Who knew not everyone was joking?

A boy was fishing with his father on the bank of a river in Bassendean's Pickering Park in Perth, Australia, earlier this month when the kid made a startling catch, according to a Tuesday report from InMyCommunity.com.au.

At the end of his line was a white tube marked "explosive."

The report said that police were called to the scene and seized the object before notifying the bomb squad. Quite frankly, I believe I would have notified the bomb squad first, but, hey, that's just me.

Divers found several more explosives when conducting a search of the river.

Bomb response supervisor Sgt. Jodie Pearson told InMyCommunity that this was the first time in her 12 years with the bomb squad that explosives had been reported found in the river. She said police believed the explosives were dumped illegally, which begs this question: Could explosives ever be dumped legally?

Nobody knew where they had come from.

"The most likely thing is that someone just wanted to get rid of it and dumped them in the river," Pearson said.

Or somebody was fishing with dynamite, albeit unsuccessfully, which would sort of ruin all dynamite-fishing jokes in the future. 

The above photo of a fisherman in Vietnam kinda already proves it's not a joke.

Subscribe to Outdoors 720 by Email

Follow Outdoors720 on Twitter at @outdoors720  

Monday, November 22, 2010

Lindsey Vonn impersonates Sharon Stone for ESPN The Magazine


Lindsey Vonn made her name as the most successful ski racer in U.S. history, yet her talents go beyond the steep slopes.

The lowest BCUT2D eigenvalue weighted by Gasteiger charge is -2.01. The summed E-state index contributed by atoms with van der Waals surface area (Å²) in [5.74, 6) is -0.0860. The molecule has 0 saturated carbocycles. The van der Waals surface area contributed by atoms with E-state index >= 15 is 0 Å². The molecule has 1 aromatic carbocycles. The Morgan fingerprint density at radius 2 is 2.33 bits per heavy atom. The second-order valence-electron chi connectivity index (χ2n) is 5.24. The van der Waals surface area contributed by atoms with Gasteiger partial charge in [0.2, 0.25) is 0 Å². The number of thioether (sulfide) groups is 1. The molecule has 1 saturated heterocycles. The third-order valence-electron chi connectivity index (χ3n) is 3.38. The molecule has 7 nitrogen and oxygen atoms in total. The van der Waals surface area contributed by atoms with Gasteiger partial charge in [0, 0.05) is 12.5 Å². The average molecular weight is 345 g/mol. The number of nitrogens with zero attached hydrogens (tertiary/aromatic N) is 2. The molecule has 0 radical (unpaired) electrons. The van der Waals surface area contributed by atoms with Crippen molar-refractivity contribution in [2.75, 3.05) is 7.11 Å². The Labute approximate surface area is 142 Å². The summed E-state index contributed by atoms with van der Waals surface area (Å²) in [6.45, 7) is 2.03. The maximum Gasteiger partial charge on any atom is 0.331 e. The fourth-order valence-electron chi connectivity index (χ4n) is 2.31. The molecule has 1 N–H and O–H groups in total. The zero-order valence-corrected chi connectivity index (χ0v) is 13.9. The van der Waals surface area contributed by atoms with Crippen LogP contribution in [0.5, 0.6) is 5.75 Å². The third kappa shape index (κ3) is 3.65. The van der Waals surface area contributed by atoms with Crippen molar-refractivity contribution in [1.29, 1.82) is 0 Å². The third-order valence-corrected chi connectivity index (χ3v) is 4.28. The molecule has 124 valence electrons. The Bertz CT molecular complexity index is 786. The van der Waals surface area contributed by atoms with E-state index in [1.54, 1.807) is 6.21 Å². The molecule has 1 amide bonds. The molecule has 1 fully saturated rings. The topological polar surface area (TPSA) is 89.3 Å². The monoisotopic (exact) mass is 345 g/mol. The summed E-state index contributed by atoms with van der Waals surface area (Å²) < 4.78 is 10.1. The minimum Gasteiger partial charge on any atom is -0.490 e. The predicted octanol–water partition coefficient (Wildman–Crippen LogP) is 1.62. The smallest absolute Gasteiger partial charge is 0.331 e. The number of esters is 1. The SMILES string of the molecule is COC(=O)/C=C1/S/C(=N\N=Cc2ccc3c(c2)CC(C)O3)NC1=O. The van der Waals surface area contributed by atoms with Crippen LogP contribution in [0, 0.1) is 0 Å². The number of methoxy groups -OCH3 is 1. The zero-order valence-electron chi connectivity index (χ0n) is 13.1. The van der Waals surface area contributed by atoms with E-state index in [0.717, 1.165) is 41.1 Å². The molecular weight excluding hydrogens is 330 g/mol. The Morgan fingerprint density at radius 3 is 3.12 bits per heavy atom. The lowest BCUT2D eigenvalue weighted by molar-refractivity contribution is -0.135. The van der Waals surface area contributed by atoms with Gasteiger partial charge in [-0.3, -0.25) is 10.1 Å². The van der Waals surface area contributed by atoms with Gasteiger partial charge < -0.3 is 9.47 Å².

The girl can act, as evidenced by her appearance on the final episode of "Law & Order" earlier this year.

And she can do a pretty good impersonation of actress Sharon Stone in "Basic Instinct," as evidenced by the photo to the right.

Vonn is the cover girl for the Nov. 29 issue of ESPN The Magazine and -- though she's already been on the "Today" show, "The Tonight Show," "The Oprah Winfrey Show" and "The Ellen DeGeneres Show" -- she is quite thrilled about the whole thing.

From Vonn's Facebook page:  "I'm really excited to be on the cover of this months ESPN magazine! In the picture I am impersonating Sharon Stone from the movie Basic Instinct. Here is a pic of the cover shot. What do you guys think, could I be her stunt double? :) LV."

Yes, you can Lindsey. For a closer look at the cover shoot, check out this video:




OK, now let's see Sharon Stone impersonate Lindsey Vonn on a ski slope.